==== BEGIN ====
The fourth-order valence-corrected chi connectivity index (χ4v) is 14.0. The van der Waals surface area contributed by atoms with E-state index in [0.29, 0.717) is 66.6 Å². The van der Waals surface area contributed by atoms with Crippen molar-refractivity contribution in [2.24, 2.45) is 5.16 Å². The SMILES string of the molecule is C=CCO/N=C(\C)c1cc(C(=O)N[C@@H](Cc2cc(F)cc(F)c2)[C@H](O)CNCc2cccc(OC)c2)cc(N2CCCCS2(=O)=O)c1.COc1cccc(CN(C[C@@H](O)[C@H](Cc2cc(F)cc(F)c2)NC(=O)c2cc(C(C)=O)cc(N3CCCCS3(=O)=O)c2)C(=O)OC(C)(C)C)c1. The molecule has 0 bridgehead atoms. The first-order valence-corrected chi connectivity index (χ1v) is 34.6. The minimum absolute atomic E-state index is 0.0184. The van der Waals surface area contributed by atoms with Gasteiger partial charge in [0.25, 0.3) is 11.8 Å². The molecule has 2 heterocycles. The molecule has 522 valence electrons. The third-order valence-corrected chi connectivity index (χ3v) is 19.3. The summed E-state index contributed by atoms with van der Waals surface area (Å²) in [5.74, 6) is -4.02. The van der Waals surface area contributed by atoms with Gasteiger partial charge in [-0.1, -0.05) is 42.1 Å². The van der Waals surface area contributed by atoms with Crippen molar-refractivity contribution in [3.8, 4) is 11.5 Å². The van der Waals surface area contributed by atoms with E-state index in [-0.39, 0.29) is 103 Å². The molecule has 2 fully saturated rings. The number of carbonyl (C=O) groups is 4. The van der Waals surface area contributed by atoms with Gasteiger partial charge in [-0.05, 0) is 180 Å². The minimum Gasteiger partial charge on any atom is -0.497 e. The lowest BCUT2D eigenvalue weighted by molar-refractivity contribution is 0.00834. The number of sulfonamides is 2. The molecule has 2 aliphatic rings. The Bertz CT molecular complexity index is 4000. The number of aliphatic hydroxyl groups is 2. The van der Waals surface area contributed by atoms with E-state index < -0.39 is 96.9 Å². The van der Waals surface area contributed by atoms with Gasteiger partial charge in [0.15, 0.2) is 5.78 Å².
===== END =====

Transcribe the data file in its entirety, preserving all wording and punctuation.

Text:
The fourth-order valence-corrected chi connectivity index (χ4v) is 14.0. The van der Waals surface area contributed by atoms with E-state index in [0.29, 0.717) is 66.6 Å². The van der Waals surface area contributed by atoms with Crippen molar-refractivity contribution in [2.24, 2.45) is 5.16 Å². The SMILES string of the molecule is C=CCO/N=C(\C)c1cc(C(=O)N[C@@H](Cc2cc(F)cc(F)c2)[C@H](O)CNCc2cccc(OC)c2)cc(N2CCCCS2(=O)=O)c1.COc1cccc(CN(C[C@@H](O)[C@H](Cc2cc(F)cc(F)c2)NC(=O)c2cc(C(C)=O)cc(N3CCCCS3(=O)=O)c2)C(=O)OC(C)(C)C)c1. The molecule has 0 bridgehead atoms. The first-order valence-corrected chi connectivity index (χ1v) is 34.6. The minimum absolute atomic E-state index is 0.0184. The van der Waals surface area contributed by atoms with Gasteiger partial charge in [0.25, 0.3) is 11.8 Å². The molecule has 2 heterocycles. The molecule has 522 valence electrons. The third-order valence-corrected chi connectivity index (χ3v) is 19.3. The summed E-state index contributed by atoms with van der Waals surface area (Å²) in [5.74, 6) is -4.02. The van der Waals surface area contributed by atoms with Gasteiger partial charge in [-0.1, -0.05) is 42.1 Å². The van der Waals surface area contributed by atoms with Crippen molar-refractivity contribution in [3.8, 4) is 11.5 Å². The van der Waals surface area contributed by atoms with E-state index in [-0.39, 0.29) is 103 Å². The molecule has 2 fully saturated rings. The number of carbonyl (C=O) groups is 4. The van der Waals surface area contributed by atoms with Gasteiger partial charge in [-0.05, 0) is 180 Å². The minimum Gasteiger partial charge on any atom is -0.497 e. The lowest BCUT2D eigenvalue weighted by molar-refractivity contribution is 0.00834. The number of sulfonamides is 2. The molecule has 2 aliphatic rings. The Bertz CT molecular complexity index is 4000. The number of aliphatic hydroxyl groups is 2. The van der Waals surface area contributed by atoms with E-state index < -0.39 is 96.9 Å². The van der Waals surface area contributed by atoms with Gasteiger partial charge in [0.15, 0.2) is 5.78 Å².